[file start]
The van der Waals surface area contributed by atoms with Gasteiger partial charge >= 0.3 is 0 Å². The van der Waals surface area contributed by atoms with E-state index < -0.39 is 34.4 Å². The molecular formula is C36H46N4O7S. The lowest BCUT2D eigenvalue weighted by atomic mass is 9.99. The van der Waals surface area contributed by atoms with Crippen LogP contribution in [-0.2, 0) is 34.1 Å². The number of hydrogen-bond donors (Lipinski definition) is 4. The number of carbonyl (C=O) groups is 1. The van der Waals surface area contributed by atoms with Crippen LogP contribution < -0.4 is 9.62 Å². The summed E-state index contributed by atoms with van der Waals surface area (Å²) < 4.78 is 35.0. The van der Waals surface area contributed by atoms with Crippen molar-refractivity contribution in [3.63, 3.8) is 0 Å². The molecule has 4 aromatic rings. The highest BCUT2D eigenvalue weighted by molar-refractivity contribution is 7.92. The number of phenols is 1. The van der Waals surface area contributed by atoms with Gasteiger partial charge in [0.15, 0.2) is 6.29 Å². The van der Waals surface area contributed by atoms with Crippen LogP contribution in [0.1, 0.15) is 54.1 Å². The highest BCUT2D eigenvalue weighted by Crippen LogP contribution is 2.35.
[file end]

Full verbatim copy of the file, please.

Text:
The van der Waals surface area contributed by atoms with Gasteiger partial charge >= 0.3 is 0 Å². The van der Waals surface area contributed by atoms with E-state index < -0.39 is 34.4 Å². The molecular formula is C36H46N4O7S. The lowest BCUT2D eigenvalue weighted by atomic mass is 9.99. The van der Waals surface area contributed by atoms with Crippen LogP contribution in [-0.2, 0) is 34.1 Å². The number of hydrogen-bond donors (Lipinski definition) is 4. The number of carbonyl (C=O) groups is 1. The van der Waals surface area contributed by atoms with Crippen LogP contribution < -0.4 is 9.62 Å². The summed E-state index contributed by atoms with van der Waals surface area (Å²) < 4.78 is 35.0. The van der Waals surface area contributed by atoms with Crippen molar-refractivity contribution in [3.63, 3.8) is 0 Å². The molecule has 4 aromatic rings. The highest BCUT2D eigenvalue weighted by molar-refractivity contribution is 7.92. The number of phenols is 1. The van der Waals surface area contributed by atoms with Gasteiger partial charge in [0.15, 0.2) is 6.29 Å². The van der Waals surface area contributed by atoms with Crippen LogP contribution in [0.1, 0.15) is 54.1 Å². The highest BCUT2D eigenvalue weighted by Crippen LogP contribution is 2.35.